Last time, I (sort of) met one of the Temple faithful who had some not-so-kind words. I just hope and pray no one from the Merlino crime family is looking me up after I finish this slide.
It's pretty cool that the Owls play in a real NFL stadium. What's not cool, however, is that they average 24,000 fans in a nearly-70,000 seat stadium.
Kind of hard to produce any of that infamous college football energy in that situation.
And as I wrote in my last derogatory story concerning Temple, college football in downtown Philly? Really?
I'll always pull for the little guy, though.
Go Owls! (Feeble attempt at keeping a henchman for the Philly mob and/or Bill Cosby from showing up at my front door.)
Cincy fans, I love ya. Really do.
I understand that your stadium is centrally located in the center of campus. I realize that it's a great community atmosphere. I have even pulled for the Bearcats on many occasions over the last few years.
But please, play every game on the road.
I simply cannot bear watching games played at Nippert Stadium.
And I really don't know what it is.
The stadium looks nice and seems rather cozy for a rising Big East football program, but I just find it horribly outdated for some reason.
Maybe it's the turf, or lack of rabid, crazy fans going nuts.
Just do something about it, please!
What's worse than watching terrible football in a bad stadium? Being forced to watch terrible football in a bad stadium in order to secure tickets to your kick-butt basketball program's home games, that's what!
How do you require folks to buy into a terrible football program to be a part of one of the greatest basketball programs in history?
I love David Cutcliffe. But seriously, his best season is 5-7 so far, and that's considered a rousing success!
Yes, I realize Wallace-Wade Stadium is the only one outside of Pasadena to host a Rose Bowl in 1942, but the stadium is just flat old. Recent improvements have helped, but if they want to really improve it, the team must improve first.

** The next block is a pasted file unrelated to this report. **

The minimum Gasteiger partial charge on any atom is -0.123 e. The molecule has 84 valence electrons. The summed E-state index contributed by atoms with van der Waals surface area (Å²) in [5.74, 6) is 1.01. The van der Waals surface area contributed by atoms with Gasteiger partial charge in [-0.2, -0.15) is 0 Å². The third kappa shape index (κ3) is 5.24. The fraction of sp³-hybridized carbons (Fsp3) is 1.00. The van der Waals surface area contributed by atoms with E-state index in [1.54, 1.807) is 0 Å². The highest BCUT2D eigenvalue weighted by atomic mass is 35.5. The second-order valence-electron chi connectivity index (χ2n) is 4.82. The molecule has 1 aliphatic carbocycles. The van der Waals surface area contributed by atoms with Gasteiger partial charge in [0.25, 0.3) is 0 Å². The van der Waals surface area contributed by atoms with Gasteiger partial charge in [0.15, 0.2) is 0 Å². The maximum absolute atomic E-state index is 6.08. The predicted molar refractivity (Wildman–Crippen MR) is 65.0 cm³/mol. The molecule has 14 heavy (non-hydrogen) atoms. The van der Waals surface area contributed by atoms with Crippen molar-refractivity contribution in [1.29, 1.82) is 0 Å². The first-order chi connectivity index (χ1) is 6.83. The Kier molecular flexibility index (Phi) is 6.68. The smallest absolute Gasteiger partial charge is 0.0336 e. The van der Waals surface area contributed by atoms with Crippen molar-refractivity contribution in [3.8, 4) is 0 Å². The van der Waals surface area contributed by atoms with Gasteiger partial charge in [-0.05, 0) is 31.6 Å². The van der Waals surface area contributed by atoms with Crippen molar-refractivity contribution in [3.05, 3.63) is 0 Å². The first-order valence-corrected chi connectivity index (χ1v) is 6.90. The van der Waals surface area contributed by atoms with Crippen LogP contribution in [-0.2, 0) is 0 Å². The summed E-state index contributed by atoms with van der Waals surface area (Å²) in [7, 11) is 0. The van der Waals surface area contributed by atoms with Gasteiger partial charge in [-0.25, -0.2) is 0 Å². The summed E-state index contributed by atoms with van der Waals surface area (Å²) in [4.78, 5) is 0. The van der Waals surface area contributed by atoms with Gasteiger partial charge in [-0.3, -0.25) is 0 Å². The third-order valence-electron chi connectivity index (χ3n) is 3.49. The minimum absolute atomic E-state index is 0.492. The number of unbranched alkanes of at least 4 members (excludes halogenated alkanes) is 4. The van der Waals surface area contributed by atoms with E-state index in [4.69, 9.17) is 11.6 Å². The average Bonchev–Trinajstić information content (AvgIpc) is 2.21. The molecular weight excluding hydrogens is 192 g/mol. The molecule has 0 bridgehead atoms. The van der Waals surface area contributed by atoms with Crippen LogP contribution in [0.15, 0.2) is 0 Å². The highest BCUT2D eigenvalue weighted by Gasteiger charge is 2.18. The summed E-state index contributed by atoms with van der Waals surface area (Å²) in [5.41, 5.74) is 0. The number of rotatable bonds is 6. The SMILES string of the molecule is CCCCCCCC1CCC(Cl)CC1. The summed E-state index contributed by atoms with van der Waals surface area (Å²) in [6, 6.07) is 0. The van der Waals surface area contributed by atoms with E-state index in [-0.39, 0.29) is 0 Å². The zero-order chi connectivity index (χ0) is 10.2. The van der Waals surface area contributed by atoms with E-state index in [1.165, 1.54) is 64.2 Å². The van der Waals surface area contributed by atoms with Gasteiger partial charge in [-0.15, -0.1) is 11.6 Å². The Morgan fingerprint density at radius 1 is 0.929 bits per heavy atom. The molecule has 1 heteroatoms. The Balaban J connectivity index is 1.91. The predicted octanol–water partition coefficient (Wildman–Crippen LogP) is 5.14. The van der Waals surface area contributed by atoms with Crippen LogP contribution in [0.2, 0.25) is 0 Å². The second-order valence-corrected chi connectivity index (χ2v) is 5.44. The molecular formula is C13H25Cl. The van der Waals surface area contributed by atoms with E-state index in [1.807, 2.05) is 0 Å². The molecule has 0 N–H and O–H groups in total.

I simply do not see that happening.
Maybe it's because, as a Braves fan, I have to look at Joe Robbie/Pro Player/Dolphin/Landshark/Sunlife Stadium at least nine different times during baseball season—usually with 13,000 in attendance.
Or maybe it's because I just watched my beloved Colts and personal sports hero Peyton Manning fall in the Super Bowl in that stadium just four weeks ago.
More likely, however, it's because I simply despise seeing college football played in an NFL stadium, especially when it can't fill up the seats.
Speaking of seats, I love the color orange, but teal? Really? A football stadium with a primary color of teal?
And how is it that we see too many of those seats empty for 'Canes football?
The U deserved so much better than the old Orange Bowl that was mercifully torn down a couple years ago. And it certainly deserves better than "Insert-next-name-here" stadium.
At least the Marlins are moving next year, so I won't have to see the place throughout the summer, as well as the football season.
Ah, beautiful Lubbock, TX.
In the above statement you have witnessed what is possibly the first time those words have ever been written in the same sentence.
During my research of this subject, Texas Tech continued to pop up in the conversation.
Whether it's dust storms, terrible seating, awful fans, or barely decent football, the people have spoken and the home of the Red Raiders apparently takes the cake as the worst place to watch a college football game.
I would imagine that Tommy Tuberville is about to find out how difficult it will be to recruit to Lubbock as well—especially without Mike Leach's gimmicky offense.
Oh yeah, and they held onto that astroturf about a decade longer than anyone else. What's up with that?